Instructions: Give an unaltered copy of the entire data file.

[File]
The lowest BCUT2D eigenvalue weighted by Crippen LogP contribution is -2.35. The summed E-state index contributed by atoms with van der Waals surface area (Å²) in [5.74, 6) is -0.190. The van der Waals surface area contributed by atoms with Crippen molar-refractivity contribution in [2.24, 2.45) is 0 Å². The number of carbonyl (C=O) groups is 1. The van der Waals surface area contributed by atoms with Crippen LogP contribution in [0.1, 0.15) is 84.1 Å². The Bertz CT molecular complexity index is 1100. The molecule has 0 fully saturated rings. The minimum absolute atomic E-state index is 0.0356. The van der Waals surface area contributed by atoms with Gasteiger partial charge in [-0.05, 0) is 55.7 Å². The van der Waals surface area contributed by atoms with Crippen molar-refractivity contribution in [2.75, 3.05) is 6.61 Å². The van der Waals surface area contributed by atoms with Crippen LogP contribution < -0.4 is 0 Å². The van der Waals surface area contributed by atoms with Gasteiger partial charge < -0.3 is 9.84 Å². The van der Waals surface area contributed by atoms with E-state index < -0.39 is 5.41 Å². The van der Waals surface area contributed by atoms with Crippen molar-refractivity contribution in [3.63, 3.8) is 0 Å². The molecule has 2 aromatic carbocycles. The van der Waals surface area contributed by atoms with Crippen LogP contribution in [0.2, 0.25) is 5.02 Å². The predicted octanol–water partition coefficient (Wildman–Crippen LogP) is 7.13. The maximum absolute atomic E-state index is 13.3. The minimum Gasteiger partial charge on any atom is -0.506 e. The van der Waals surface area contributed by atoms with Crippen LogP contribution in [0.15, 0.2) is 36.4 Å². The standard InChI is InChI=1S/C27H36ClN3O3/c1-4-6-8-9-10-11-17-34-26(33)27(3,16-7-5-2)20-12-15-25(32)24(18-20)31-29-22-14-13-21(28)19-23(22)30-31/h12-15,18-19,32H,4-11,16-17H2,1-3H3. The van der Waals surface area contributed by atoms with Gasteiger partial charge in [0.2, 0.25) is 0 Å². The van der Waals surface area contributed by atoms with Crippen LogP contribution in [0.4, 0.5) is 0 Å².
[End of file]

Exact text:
The lowest BCUT2D eigenvalue weighted by Crippen LogP contribution is -2.35. The summed E-state index contributed by atoms with van der Waals surface area (Å²) in [5.74, 6) is -0.190. The van der Waals surface area contributed by atoms with Crippen molar-refractivity contribution in [2.24, 2.45) is 0 Å². The number of carbonyl (C=O) groups is 1. The van der Waals surface area contributed by atoms with Crippen LogP contribution in [0.1, 0.15) is 84.1 Å². The Bertz CT molecular complexity index is 1100. The molecule has 0 fully saturated rings. The minimum absolute atomic E-state index is 0.0356. The van der Waals surface area contributed by atoms with Gasteiger partial charge in [-0.05, 0) is 55.7 Å². The van der Waals surface area contributed by atoms with Crippen molar-refractivity contribution in [2.75, 3.05) is 6.61 Å². The van der Waals surface area contributed by atoms with Crippen LogP contribution < -0.4 is 0 Å². The van der Waals surface area contributed by atoms with Gasteiger partial charge < -0.3 is 9.84 Å². The van der Waals surface area contributed by atoms with E-state index < -0.39 is 5.41 Å². The van der Waals surface area contributed by atoms with Crippen molar-refractivity contribution in [3.63, 3.8) is 0 Å². The molecule has 2 aromatic carbocycles. The van der Waals surface area contributed by atoms with Crippen LogP contribution in [0.2, 0.25) is 5.02 Å². The predicted octanol–water partition coefficient (Wildman–Crippen LogP) is 7.13. The maximum absolute atomic E-state index is 13.3. The minimum Gasteiger partial charge on any atom is -0.506 e. The van der Waals surface area contributed by atoms with Crippen LogP contribution in [0.15, 0.2) is 36.4 Å². The standard InChI is InChI=1S/C27H36ClN3O3/c1-4-6-8-9-10-11-17-34-26(33)27(3,16-7-5-2)20-12-15-25(32)24(18-20)31-29-22-14-13-21(28)19-23(22)30-31/h12-15,18-19,32H,4-11,16-17H2,1-3H3. The van der Waals surface area contributed by atoms with Gasteiger partial charge in [0.2, 0.25) is 0 Å². The van der Waals surface area contributed by atoms with Crippen LogP contribution in [0.4, 0.5) is 0 Å².